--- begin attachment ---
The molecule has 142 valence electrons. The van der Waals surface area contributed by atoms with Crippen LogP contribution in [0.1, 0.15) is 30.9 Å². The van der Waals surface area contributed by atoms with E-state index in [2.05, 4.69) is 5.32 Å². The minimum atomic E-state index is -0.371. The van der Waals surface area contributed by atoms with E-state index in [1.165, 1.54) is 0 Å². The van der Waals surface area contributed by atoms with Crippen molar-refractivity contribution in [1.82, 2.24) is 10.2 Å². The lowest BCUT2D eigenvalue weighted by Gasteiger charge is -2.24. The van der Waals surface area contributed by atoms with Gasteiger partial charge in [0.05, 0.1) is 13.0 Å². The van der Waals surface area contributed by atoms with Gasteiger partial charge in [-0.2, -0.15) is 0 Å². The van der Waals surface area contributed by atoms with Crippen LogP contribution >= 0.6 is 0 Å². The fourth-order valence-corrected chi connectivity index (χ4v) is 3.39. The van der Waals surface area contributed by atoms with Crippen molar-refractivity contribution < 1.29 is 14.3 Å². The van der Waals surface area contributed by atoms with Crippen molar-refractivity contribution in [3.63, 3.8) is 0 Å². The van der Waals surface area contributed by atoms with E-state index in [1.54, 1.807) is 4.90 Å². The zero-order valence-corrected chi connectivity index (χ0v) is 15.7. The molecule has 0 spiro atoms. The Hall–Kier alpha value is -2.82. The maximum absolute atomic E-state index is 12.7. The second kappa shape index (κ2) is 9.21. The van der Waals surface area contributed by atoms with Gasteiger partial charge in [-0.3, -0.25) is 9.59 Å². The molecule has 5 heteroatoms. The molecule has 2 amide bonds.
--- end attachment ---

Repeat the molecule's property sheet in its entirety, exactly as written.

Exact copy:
The molecule has 142 valence electrons. The van der Waals surface area contributed by atoms with Crippen LogP contribution in [0.1, 0.15) is 30.9 Å². The van der Waals surface area contributed by atoms with E-state index in [2.05, 4.69) is 5.32 Å². The minimum atomic E-state index is -0.371. The van der Waals surface area contributed by atoms with E-state index in [1.165, 1.54) is 0 Å². The van der Waals surface area contributed by atoms with Crippen molar-refractivity contribution in [1.82, 2.24) is 10.2 Å². The lowest BCUT2D eigenvalue weighted by Gasteiger charge is -2.24. The van der Waals surface area contributed by atoms with Gasteiger partial charge in [0.05, 0.1) is 13.0 Å². The van der Waals surface area contributed by atoms with Gasteiger partial charge in [-0.2, -0.15) is 0 Å². The van der Waals surface area contributed by atoms with Crippen LogP contribution >= 0.6 is 0 Å². The fourth-order valence-corrected chi connectivity index (χ4v) is 3.39. The van der Waals surface area contributed by atoms with Crippen molar-refractivity contribution < 1.29 is 14.3 Å². The van der Waals surface area contributed by atoms with Crippen molar-refractivity contribution in [3.63, 3.8) is 0 Å². The van der Waals surface area contributed by atoms with E-state index in [1.54, 1.807) is 4.90 Å². The zero-order valence-corrected chi connectivity index (χ0v) is 15.7. The molecule has 0 spiro atoms. The Hall–Kier alpha value is -2.82. The maximum absolute atomic E-state index is 12.7. The second kappa shape index (κ2) is 9.21. The van der Waals surface area contributed by atoms with Gasteiger partial charge in [-0.3, -0.25) is 9.59 Å². The molecule has 5 heteroatoms. The molecule has 2 amide bonds.